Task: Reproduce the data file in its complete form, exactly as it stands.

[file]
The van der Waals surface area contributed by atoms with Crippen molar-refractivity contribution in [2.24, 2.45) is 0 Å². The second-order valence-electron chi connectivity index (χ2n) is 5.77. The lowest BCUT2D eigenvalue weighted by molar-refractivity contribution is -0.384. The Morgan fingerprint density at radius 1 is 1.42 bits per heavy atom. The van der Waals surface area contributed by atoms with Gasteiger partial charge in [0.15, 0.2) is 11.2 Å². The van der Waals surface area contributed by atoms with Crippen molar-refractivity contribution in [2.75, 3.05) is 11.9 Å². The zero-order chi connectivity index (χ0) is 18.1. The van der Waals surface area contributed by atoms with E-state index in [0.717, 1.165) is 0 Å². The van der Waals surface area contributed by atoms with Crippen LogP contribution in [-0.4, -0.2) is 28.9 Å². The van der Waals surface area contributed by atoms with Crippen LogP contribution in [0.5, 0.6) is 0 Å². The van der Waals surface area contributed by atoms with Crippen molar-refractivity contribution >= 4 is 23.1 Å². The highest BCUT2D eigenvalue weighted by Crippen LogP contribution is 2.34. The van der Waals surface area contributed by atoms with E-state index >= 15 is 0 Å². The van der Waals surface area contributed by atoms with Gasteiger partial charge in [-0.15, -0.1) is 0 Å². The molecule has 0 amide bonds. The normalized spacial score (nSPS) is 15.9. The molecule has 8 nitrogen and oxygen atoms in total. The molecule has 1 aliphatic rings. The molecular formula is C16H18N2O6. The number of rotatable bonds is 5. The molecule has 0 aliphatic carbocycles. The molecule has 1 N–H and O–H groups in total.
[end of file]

The van der Waals surface area contributed by atoms with Crippen molar-refractivity contribution in [2.24, 2.45) is 0 Å². The second-order valence-electron chi connectivity index (χ2n) is 5.77. The lowest BCUT2D eigenvalue weighted by molar-refractivity contribution is -0.384. The Morgan fingerprint density at radius 1 is 1.42 bits per heavy atom. The van der Waals surface area contributed by atoms with Gasteiger partial charge in [0.15, 0.2) is 11.2 Å². The van der Waals surface area contributed by atoms with Crippen molar-refractivity contribution in [2.75, 3.05) is 11.9 Å². The zero-order chi connectivity index (χ0) is 18.1. The van der Waals surface area contributed by atoms with E-state index in [0.717, 1.165) is 0 Å². The van der Waals surface area contributed by atoms with Crippen LogP contribution in [-0.4, -0.2) is 28.9 Å². The van der Waals surface area contributed by atoms with Crippen LogP contribution in [0.5, 0.6) is 0 Å². The van der Waals surface area contributed by atoms with Crippen molar-refractivity contribution >= 4 is 23.1 Å². The highest BCUT2D eigenvalue weighted by Crippen LogP contribution is 2.34. The van der Waals surface area contributed by atoms with E-state index >= 15 is 0 Å². The van der Waals surface area contributed by atoms with Gasteiger partial charge in [-0.15, -0.1) is 0 Å². The molecule has 0 amide bonds. The normalized spacial score (nSPS) is 15.9. The molecule has 8 nitrogen and oxygen atoms in total. The molecule has 1 aliphatic rings. The molecular formula is C16H18N2O6. The number of rotatable bonds is 5. The molecule has 0 aliphatic carbocycles. The molecule has 1 N–H and O–H groups in total.